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A nation must think before it acts.
Thousands of ISIS member Twitter accounts have been shutdown over the past two weeks by Twitter. The implications are apparently dire for ISIS. While they continued to recreate accounts to re-establish their audiences in social media, some members of ISIS and their supporters posted death threats against Twitter employees including co-founder Jack Dorsey. “Your virtual war on us will cause a real war on you…we told you from the beginning it’s not your war but you didn’t get it and kept closing our accounts on Twitter, but we always come back.” Social media and Twitter in particular has been key lifeblood for ISIS, and apparently losing this communication platform has significant consequences for the group. A tip for ISIS – threatening to kill Twitter’s corporate leadership will not likely get your account reinstated.
I once believed that social media shutdowns were a waste of time, a game of whack-a-mole where terrorists could just constantly reopen new accounts and continue on. Research from J.M. Berger (@intelwire) shows that social media account suspensions seriously cripple terror groups’ ability to communicate their message and rally their followers. (If you haven’t checked out his “The ISIS Twitter Census” you are absolutely missing out.)
Imagine you follow a television company on channel #2. One day it goes out, and then the company begins broadcasting on channel #17 a few days later. After a day or two, channel #17 goes out and the company’s broadcasts resurface on channel #37. By that time, you may find it to hard to find the channel or may not even be aware of how to access it. More importantly, your trust and confidence in the channel will likely be diminished.
That is exactly what happens to terror groups when Twitter repeatedly suspends their accounts. The audience becomes frustrated, uncertain where the content will arise and unsure whether the new account is authentic. The terror group doesn’t vanish completely from social media but its effectiveness diminishes significantly. Al Shabaab, the first terror group to prolifically use Twitter during the 2012 to 2013 timeframe has been effectively squelched over the past two years through account shutdowns that have paralleled the group’s decline.
Twitter and peer social media companies will never be able to entirely eliminate extremists like ISIS from their platforms. But social media account closures across all channels will severely impact their ability to reach a wide audience likely degrading their ability to recruit and resource. Counterterrrorists should begin examining now what ISIS and other extremist groups will do to get out their message and reach their audience if social media remains unavailable. Will it be devolution or evolution for ISIS?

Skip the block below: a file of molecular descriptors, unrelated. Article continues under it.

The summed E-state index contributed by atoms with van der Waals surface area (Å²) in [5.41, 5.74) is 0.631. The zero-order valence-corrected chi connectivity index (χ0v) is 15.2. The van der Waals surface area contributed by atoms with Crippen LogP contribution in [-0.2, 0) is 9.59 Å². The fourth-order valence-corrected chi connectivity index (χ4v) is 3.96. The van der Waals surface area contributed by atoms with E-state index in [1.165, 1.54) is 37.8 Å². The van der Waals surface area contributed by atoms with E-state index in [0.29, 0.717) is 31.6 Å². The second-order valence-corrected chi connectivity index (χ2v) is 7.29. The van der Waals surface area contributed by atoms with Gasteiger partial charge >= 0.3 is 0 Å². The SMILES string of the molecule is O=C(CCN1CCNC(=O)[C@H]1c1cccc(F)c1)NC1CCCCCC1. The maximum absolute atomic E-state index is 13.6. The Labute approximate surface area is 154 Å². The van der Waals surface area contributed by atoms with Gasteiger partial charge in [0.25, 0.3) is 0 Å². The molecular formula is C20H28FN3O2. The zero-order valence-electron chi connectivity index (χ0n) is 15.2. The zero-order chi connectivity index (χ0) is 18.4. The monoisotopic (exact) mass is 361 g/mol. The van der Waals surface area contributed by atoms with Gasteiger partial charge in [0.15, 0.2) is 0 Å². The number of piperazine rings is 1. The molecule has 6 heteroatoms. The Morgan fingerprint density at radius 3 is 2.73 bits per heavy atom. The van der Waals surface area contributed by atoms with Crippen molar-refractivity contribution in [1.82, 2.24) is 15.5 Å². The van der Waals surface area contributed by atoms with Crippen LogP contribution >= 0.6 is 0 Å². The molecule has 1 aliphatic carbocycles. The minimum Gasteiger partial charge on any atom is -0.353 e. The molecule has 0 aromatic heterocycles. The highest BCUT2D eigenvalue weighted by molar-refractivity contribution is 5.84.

Extremist groups like ISIS could devolve back to the forum systems of al Qaeda. Prior to the advent of social media, al Qaeda proliferated its message and guidance through password protected forums where supporters were granted access in a semi-closed, content controlled environment. Under this system, whose access was more difficult than social media, content could get out, but forum administrators controlled membership and discussion. Counterterrorists and watchers of all things jihadi penetrated forums. Forums were also disrupted from time to time through denial of service attacks. But, the younger generation of ISIS fanboys will likely loathe moving to such a system. First, they are difficult to access compared to social media. Second and more importantly, controversial topics, such as the defection of Omar Hammami from Shabaab or the challenging of al Qaeda’s strategic direction, were squelched and incentivized young jihadis to move to social media. For ISIS’s egomaniacal “Me” generation members, a shift back to forums’ censorship and authentication will likely be unpalatable.
ISIS, unlike its predecessors and peers, has demonstrated technical capability suggesting they might be able to evolve rather than devolve in their communications. As described in J.M. Berger’s Twitter census, ISIS has employed bots to proliferate its messages on Twitter. ISIS also became the first to develop its own application for direct access to the group’s content and enable messaging. The app failed in its first incarnation, but the availability of tech savvie youngsters in ISIS and amongst its fan base might bring about a new wave of terror group innovation; the development of content hosting and dissemination technology more out of reach from Western counterterrorism efforts.
The important point for Western counterterrorism efforts is to quickly anticipate what the consequences will be for finally pushing extremists off of social media. Terror groups, and ISIS more than many others, must communicate with its popular support base to survive. The West should look now to see if ISIS evolves and develops its own tech or devolves back to older ways. Prepare to disrupt the next preferred communication channel now rather than waiting for terrorists to again get the upper hand as we’ve witnessed with social media.